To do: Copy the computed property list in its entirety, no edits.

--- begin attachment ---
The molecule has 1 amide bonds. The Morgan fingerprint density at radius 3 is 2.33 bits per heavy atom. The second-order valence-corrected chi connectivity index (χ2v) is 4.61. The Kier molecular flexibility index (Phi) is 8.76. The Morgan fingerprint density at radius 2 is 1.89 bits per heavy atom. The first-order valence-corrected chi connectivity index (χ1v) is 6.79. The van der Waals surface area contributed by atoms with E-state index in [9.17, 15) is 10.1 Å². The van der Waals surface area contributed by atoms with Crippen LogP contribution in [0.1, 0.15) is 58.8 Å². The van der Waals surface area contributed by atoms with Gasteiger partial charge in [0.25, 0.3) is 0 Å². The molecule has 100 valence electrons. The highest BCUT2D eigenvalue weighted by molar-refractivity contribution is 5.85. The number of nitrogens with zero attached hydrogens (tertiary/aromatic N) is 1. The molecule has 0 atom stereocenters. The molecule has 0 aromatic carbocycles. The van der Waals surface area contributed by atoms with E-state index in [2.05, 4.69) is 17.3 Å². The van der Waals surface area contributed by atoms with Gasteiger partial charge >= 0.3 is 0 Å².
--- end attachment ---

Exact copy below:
The molecule has 1 amide bonds. The Morgan fingerprint density at radius 3 is 2.33 bits per heavy atom. The second-order valence-corrected chi connectivity index (χ2v) is 4.61. The Kier molecular flexibility index (Phi) is 8.76. The Morgan fingerprint density at radius 2 is 1.89 bits per heavy atom. The first-order valence-corrected chi connectivity index (χ1v) is 6.79. The van der Waals surface area contributed by atoms with E-state index in [9.17, 15) is 10.1 Å². The van der Waals surface area contributed by atoms with Crippen LogP contribution in [0.1, 0.15) is 58.8 Å². The van der Waals surface area contributed by atoms with Gasteiger partial charge in [0.25, 0.3) is 0 Å². The molecule has 100 valence electrons. The highest BCUT2D eigenvalue weighted by molar-refractivity contribution is 5.85. The number of nitrogens with zero attached hydrogens (tertiary/aromatic N) is 1. The molecule has 0 atom stereocenters. The molecule has 0 aromatic carbocycles. The van der Waals surface area contributed by atoms with E-state index in [2.05, 4.69) is 17.3 Å². The van der Waals surface area contributed by atoms with Gasteiger partial charge >= 0.3 is 0 Å².